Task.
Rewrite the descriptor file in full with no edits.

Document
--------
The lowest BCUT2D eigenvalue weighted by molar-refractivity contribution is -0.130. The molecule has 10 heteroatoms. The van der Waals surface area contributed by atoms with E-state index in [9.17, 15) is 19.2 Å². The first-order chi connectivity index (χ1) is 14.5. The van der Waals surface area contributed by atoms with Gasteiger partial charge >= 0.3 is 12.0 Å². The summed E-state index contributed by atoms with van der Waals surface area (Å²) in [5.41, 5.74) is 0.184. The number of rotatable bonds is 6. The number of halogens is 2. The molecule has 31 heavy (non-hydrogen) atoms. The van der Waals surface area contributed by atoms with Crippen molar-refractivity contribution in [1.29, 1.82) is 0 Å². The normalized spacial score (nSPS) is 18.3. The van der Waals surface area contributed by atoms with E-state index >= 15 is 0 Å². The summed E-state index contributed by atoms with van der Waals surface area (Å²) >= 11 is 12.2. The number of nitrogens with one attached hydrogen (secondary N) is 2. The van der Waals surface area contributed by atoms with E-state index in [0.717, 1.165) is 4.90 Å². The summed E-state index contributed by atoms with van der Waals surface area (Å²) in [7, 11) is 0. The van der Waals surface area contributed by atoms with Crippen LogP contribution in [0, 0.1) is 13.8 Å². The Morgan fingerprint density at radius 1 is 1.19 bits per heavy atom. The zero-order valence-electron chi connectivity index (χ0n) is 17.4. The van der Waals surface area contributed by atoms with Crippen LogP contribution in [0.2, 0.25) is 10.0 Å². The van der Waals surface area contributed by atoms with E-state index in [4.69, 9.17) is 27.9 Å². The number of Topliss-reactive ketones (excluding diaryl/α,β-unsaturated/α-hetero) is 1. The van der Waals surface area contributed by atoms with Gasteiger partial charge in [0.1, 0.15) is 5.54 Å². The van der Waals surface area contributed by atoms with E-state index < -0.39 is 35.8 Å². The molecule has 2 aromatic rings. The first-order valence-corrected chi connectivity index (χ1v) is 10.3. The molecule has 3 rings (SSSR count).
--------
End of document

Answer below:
The lowest BCUT2D eigenvalue weighted by molar-refractivity contribution is -0.130. The molecule has 10 heteroatoms. The van der Waals surface area contributed by atoms with E-state index in [9.17, 15) is 19.2 Å². The first-order chi connectivity index (χ1) is 14.5. The van der Waals surface area contributed by atoms with Gasteiger partial charge >= 0.3 is 12.0 Å². The summed E-state index contributed by atoms with van der Waals surface area (Å²) in [5.41, 5.74) is 0.184. The number of rotatable bonds is 6. The number of halogens is 2. The molecule has 31 heavy (non-hydrogen) atoms. The van der Waals surface area contributed by atoms with Crippen molar-refractivity contribution in [1.29, 1.82) is 0 Å². The normalized spacial score (nSPS) is 18.3. The van der Waals surface area contributed by atoms with E-state index >= 15 is 0 Å². The summed E-state index contributed by atoms with van der Waals surface area (Å²) >= 11 is 12.2. The number of nitrogens with one attached hydrogen (secondary N) is 2. The van der Waals surface area contributed by atoms with E-state index in [0.717, 1.165) is 4.90 Å². The summed E-state index contributed by atoms with van der Waals surface area (Å²) in [7, 11) is 0. The van der Waals surface area contributed by atoms with Crippen LogP contribution in [0, 0.1) is 13.8 Å². The Morgan fingerprint density at radius 1 is 1.19 bits per heavy atom. The zero-order valence-electron chi connectivity index (χ0n) is 17.4. The van der Waals surface area contributed by atoms with Crippen LogP contribution in [0.2, 0.25) is 10.0 Å². The van der Waals surface area contributed by atoms with E-state index in [4.69, 9.17) is 27.9 Å². The number of Topliss-reactive ketones (excluding diaryl/α,β-unsaturated/α-hetero) is 1. The van der Waals surface area contributed by atoms with Gasteiger partial charge in [0.1, 0.15) is 5.54 Å². The van der Waals surface area contributed by atoms with E-state index < -0.39 is 35.8 Å². The molecule has 2 aromatic rings. The first-order valence-corrected chi connectivity index (χ1v) is 10.3. The molecule has 3 rings (SSSR count).